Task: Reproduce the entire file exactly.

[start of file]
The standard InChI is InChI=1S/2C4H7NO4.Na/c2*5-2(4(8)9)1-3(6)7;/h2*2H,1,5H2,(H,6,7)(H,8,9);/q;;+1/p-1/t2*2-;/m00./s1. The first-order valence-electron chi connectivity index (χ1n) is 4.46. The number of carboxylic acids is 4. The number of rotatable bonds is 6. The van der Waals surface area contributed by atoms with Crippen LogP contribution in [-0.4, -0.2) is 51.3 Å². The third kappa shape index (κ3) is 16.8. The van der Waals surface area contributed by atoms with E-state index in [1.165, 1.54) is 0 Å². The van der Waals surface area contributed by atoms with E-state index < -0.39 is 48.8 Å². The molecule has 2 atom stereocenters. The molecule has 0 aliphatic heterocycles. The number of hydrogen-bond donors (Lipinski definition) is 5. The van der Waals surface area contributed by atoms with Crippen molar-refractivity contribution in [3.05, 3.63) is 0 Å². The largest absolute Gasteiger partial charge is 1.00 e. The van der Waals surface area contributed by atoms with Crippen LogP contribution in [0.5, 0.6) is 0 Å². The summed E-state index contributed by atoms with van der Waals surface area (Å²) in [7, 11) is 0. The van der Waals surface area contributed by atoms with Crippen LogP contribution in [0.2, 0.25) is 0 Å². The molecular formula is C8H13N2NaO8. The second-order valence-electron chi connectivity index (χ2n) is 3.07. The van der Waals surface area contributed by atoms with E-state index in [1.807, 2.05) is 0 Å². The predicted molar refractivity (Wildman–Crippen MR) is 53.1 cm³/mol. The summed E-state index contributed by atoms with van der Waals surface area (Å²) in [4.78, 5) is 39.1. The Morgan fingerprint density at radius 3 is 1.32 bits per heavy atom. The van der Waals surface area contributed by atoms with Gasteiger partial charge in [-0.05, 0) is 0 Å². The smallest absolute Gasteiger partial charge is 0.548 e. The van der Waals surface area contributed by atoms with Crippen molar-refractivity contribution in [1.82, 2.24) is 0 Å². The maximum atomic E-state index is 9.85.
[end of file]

The standard InChI is InChI=1S/2C4H7NO4.Na/c2*5-2(4(8)9)1-3(6)7;/h2*2H,1,5H2,(H,6,7)(H,8,9);/q;;+1/p-1/t2*2-;/m00./s1. The first-order valence-electron chi connectivity index (χ1n) is 4.46. The number of carboxylic acids is 4. The number of rotatable bonds is 6. The van der Waals surface area contributed by atoms with Crippen LogP contribution in [-0.4, -0.2) is 51.3 Å². The third kappa shape index (κ3) is 16.8. The van der Waals surface area contributed by atoms with E-state index in [1.165, 1.54) is 0 Å². The van der Waals surface area contributed by atoms with E-state index < -0.39 is 48.8 Å². The molecule has 2 atom stereocenters. The molecule has 0 aliphatic heterocycles. The number of hydrogen-bond donors (Lipinski definition) is 5. The van der Waals surface area contributed by atoms with Crippen molar-refractivity contribution in [3.05, 3.63) is 0 Å². The largest absolute Gasteiger partial charge is 1.00 e. The van der Waals surface area contributed by atoms with Crippen LogP contribution in [0.5, 0.6) is 0 Å². The summed E-state index contributed by atoms with van der Waals surface area (Å²) in [7, 11) is 0. The van der Waals surface area contributed by atoms with Crippen LogP contribution in [0.2, 0.25) is 0 Å². The molecular formula is C8H13N2NaO8. The second-order valence-electron chi connectivity index (χ2n) is 3.07. The van der Waals surface area contributed by atoms with E-state index in [1.807, 2.05) is 0 Å². The predicted molar refractivity (Wildman–Crippen MR) is 53.1 cm³/mol. The summed E-state index contributed by atoms with van der Waals surface area (Å²) in [4.78, 5) is 39.1. The Morgan fingerprint density at radius 3 is 1.32 bits per heavy atom. The van der Waals surface area contributed by atoms with Gasteiger partial charge in [-0.05, 0) is 0 Å². The smallest absolute Gasteiger partial charge is 0.548 e. The van der Waals surface area contributed by atoms with Crippen molar-refractivity contribution in [1.82, 2.24) is 0 Å². The maximum atomic E-state index is 9.85.